As an intending immigrant, you must undergo an immigration medical examination to identify any significant medical conditions and remove the health-related grounds of inadmissibility.
If applying for a green card inside the United States, you will see a civil surgeon designated by U.S. Citizenship and Immigration Services (USCIS). If you’re applying at a U.S. embassy from outside the United States, your appointment will be with a panel physician authorized by the U.S. Department of State.
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Purpose of Medical Exam
The medical exam is a vital part of the immigration process and is required for most categories of immigrants. The purpose is to ensure that you have no significant medical condition that could make you ineligible to receive a green card. An exam consists of several parts:
- A review of your medical history and immunization records
- A physical and mental evaluation
- Drug and alcohol screening
- Tests for various diseases and illnesses
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Significant Medical Condition
The immigration officer deciding your case will use your medical examination to evaluate your health. Generally, a Class A or Class B medical condition that is determined to interfere with your ability to provide and care for yourself, to attend school, or to work, or that is likely to require extensive medical treatment or institutionalization in the future, will be weighted as a very negative factor.
Class A conditions are medical conditions that render a person inadmissible and ineligible for a visa or adjustment of status. A Class A medical condition is a:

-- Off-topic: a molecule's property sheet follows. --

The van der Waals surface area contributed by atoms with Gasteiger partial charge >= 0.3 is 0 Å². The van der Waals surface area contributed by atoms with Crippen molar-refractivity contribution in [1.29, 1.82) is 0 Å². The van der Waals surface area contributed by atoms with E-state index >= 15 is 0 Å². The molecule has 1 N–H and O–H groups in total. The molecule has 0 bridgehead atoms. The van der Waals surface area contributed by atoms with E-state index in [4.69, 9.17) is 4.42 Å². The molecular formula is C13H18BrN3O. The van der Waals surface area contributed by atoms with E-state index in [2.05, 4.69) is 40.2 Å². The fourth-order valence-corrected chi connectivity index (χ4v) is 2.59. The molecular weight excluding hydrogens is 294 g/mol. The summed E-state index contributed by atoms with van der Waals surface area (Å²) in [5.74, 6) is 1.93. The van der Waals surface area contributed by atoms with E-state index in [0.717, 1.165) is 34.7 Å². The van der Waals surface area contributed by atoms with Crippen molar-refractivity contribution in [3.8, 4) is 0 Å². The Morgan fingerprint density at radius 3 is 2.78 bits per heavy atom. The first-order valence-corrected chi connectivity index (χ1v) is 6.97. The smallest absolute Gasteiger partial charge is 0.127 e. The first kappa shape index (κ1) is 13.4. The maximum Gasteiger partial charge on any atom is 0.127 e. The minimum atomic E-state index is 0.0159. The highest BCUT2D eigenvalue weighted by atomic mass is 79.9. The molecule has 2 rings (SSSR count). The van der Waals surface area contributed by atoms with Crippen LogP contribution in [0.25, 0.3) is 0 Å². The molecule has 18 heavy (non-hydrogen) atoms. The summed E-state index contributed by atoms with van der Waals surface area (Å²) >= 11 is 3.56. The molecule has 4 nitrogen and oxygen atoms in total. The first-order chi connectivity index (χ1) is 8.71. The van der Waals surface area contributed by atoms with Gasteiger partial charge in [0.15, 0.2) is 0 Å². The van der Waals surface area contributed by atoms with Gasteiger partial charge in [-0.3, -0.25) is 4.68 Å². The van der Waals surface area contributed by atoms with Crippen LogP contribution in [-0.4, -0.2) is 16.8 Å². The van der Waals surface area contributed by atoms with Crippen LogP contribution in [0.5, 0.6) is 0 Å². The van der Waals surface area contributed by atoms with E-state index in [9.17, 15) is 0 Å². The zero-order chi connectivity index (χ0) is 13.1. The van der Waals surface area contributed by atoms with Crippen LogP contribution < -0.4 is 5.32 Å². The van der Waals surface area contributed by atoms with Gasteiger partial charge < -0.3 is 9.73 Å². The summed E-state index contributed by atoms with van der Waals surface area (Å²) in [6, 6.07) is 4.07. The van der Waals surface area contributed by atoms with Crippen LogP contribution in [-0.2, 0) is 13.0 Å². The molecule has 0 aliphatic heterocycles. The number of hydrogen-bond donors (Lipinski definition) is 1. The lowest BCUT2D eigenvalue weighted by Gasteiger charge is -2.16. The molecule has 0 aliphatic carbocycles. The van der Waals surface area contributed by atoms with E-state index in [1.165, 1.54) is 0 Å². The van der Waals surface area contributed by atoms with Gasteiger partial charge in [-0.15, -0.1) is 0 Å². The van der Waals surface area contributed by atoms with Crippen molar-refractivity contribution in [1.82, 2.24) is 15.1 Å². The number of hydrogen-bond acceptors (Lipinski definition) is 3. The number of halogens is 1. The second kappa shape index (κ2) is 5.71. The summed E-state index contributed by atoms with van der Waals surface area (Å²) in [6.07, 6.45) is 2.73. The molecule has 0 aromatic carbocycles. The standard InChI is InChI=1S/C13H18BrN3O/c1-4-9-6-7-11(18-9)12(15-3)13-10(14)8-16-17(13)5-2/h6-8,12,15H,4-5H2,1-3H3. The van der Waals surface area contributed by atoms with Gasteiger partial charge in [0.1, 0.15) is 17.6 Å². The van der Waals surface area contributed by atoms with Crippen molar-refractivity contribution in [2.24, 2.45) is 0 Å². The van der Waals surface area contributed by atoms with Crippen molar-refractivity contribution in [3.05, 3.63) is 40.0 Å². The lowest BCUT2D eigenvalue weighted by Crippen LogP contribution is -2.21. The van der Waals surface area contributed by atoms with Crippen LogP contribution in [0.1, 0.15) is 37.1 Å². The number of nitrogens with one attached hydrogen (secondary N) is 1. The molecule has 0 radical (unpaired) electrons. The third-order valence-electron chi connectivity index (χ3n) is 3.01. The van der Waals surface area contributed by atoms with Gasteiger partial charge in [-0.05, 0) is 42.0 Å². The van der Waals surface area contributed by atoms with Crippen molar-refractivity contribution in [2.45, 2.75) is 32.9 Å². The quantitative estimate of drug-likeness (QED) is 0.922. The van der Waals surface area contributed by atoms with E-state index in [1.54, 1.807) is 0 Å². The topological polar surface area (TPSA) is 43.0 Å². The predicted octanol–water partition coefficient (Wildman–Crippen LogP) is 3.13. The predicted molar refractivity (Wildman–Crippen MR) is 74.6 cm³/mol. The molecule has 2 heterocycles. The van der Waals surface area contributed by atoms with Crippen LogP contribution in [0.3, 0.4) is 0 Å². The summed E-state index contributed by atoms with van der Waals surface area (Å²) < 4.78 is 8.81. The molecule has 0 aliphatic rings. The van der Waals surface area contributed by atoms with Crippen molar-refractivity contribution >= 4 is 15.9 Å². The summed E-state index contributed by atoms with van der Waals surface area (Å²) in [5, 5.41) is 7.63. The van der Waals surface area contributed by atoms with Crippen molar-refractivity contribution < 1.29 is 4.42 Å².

- Communicable disease of public health significance per HHS regulation;
- A failure to present documentation of having received vaccinations against vaccine-preventable diseases;
- Present or past physical or mental disorder with associated harmful behavior or harmful behavior that is likely to recur; and
- Drug abuse or addiction.
Class B conditions are defined as physical or mental health conditions, diseases, or disability serious in degree or permanent in nature. This may be a medical condition that, although not rendering an applicant inadmissible, represents a departure from normal health or well-being that may be significant enough to:
- Interfere with the applicant’s ability to care for himself or herself, to attend school, or to work; or
- Require extensive medical treatment or institutionalization in the future.
Immigration officers will consider any significant medical conditions as a heavily weighted negative factor. This factor may be mitigated if you have private medical insurance and/or can demonstrate the availability of financial resources to pay for foreseeable medical costs related to such medical condition.
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If you have a medical condition listed above or one that significantly interferes with your daily activities, speak to an immigration attorney. An attorney can more carefully analyze your specific situation and work with you on a strategy to get a green card.